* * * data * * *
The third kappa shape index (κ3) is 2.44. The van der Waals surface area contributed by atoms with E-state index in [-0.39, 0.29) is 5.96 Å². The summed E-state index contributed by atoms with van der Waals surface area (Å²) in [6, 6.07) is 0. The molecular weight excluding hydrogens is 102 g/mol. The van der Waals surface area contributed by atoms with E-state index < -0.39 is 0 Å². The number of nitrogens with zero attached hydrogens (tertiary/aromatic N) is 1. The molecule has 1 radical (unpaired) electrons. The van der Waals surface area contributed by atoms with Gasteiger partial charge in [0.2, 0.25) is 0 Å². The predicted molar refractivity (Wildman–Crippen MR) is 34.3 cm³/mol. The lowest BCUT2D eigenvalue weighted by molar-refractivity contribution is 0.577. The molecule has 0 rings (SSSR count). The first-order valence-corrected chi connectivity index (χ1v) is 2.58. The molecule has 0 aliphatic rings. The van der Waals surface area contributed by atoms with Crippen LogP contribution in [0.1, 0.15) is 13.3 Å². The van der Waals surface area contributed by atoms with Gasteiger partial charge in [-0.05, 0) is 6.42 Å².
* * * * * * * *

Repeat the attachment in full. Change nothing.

The third kappa shape index (κ3) is 2.44. The van der Waals surface area contributed by atoms with E-state index in [-0.39, 0.29) is 5.96 Å². The summed E-state index contributed by atoms with van der Waals surface area (Å²) in [6, 6.07) is 0. The molecular weight excluding hydrogens is 102 g/mol. The van der Waals surface area contributed by atoms with E-state index < -0.39 is 0 Å². The number of nitrogens with zero attached hydrogens (tertiary/aromatic N) is 1. The molecule has 1 radical (unpaired) electrons. The van der Waals surface area contributed by atoms with Gasteiger partial charge in [0.2, 0.25) is 0 Å². The predicted molar refractivity (Wildman–Crippen MR) is 34.3 cm³/mol. The lowest BCUT2D eigenvalue weighted by molar-refractivity contribution is 0.577. The molecule has 0 rings (SSSR count). The first-order valence-corrected chi connectivity index (χ1v) is 2.58. The molecule has 0 aliphatic rings. The van der Waals surface area contributed by atoms with Crippen LogP contribution in [0.1, 0.15) is 13.3 Å². The van der Waals surface area contributed by atoms with Gasteiger partial charge in [-0.05, 0) is 6.42 Å².